Over the weekend, a 300-foot replica of the Vietnam Veterans Memorial will be on display in a baseball field in Penndel, Bucks County. As part of the program, each of the more than 50,000 names on the memorial wall will be read aloud.
John Cashman, a retired firefighter from Mayfair, said it makes sense to bring it to a ball field — since many soldiers died at a very young age.
He saw the wall last time it was in town, at Father Judge High School in Northeast Philadelphia. Twenty-seven alumni from that school were killed in Vietnam.
“And I think if you served in Vietnam, you never forget it. It’s always in the back of your mind. It’s hard to explain if you haven’t been there,” Cashman said. “I wouldn’t take a million dollars to do it again, but I wouldn’t take 10 million not to have done it.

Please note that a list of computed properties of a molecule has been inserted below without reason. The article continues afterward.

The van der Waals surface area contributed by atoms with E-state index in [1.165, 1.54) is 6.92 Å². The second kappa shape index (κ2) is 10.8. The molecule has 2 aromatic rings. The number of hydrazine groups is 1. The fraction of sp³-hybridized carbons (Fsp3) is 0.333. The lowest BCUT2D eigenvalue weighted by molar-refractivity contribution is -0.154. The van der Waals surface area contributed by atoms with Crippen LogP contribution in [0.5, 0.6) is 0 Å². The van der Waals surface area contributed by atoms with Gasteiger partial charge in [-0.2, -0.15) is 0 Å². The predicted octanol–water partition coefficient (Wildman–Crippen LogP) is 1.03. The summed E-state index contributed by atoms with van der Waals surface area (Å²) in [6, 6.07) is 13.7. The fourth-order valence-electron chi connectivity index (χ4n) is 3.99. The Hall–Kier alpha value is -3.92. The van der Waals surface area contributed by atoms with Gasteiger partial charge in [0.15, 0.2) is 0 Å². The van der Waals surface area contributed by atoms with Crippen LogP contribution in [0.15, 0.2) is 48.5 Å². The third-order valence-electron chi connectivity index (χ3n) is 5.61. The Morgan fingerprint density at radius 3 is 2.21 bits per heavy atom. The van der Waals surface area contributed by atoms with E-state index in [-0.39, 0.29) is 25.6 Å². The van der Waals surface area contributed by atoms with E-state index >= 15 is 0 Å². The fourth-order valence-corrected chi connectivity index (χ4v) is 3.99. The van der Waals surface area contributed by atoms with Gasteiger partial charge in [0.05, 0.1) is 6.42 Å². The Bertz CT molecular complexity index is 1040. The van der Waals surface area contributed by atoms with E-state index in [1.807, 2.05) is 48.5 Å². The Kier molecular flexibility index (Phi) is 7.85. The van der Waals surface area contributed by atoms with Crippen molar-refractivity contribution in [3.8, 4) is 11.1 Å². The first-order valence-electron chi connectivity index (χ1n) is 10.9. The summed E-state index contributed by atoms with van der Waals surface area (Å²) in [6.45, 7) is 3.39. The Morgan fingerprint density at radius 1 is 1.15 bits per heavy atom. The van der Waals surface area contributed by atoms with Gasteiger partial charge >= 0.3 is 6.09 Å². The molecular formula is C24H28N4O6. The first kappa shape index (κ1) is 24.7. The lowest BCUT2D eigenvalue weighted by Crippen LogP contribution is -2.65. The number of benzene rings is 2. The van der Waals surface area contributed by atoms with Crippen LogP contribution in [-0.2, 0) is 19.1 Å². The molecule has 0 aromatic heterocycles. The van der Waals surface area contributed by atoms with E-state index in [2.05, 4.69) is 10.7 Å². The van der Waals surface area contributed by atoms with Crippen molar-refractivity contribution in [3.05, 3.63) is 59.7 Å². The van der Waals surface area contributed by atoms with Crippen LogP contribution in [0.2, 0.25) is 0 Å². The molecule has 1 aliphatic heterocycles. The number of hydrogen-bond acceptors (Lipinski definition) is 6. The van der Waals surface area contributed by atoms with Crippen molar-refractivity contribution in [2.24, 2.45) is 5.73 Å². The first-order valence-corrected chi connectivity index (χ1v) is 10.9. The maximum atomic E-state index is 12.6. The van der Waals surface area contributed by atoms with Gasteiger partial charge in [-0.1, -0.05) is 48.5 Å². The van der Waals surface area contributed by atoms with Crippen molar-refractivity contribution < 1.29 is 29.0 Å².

“And, thankfully, I came through it OK.”
Frank Stopper also enlisted fresh out of George Washington High School in Northeast Philadelphia. “My brother, after he came home, he was the one who took me the recruiters,” he said. His brother, William Esterly, served two tours of duty in Vietnam.
Both attended the first dedication of the original Vietnam Veterans Memorial in Washington. They went for a second time when the statues were revealed.
Esterly died a few years ago.
“He went through a whole lot worse than whatever I had to do, but he’ll always be a hero in my eyes,” said his brother. “And I just wish he was around to see this today.”
David Christian, a decorated Army veteran who helped write legislation addressing Agent Orange and post-traumatic stress disorder, urged visitors to remember the bravery of those who died defending their country.
“I was 20 years old when I was a captain. I wasn’t old enough to vote, smoke or drink in the state of Pennsylvania. But just always remember that those that fight the wars today, didn’t start the wars,” he said. “So when you want to hold someone accountable, write your politicians, whomever they may be. Please don’t ever, ever let a generation take it out again on the veterans.”
A service for the 136 Bucks County residents killed or MIA in Vietnam will take place Saturday at 7:50 p.m. The memorial is open to the public through Sunday.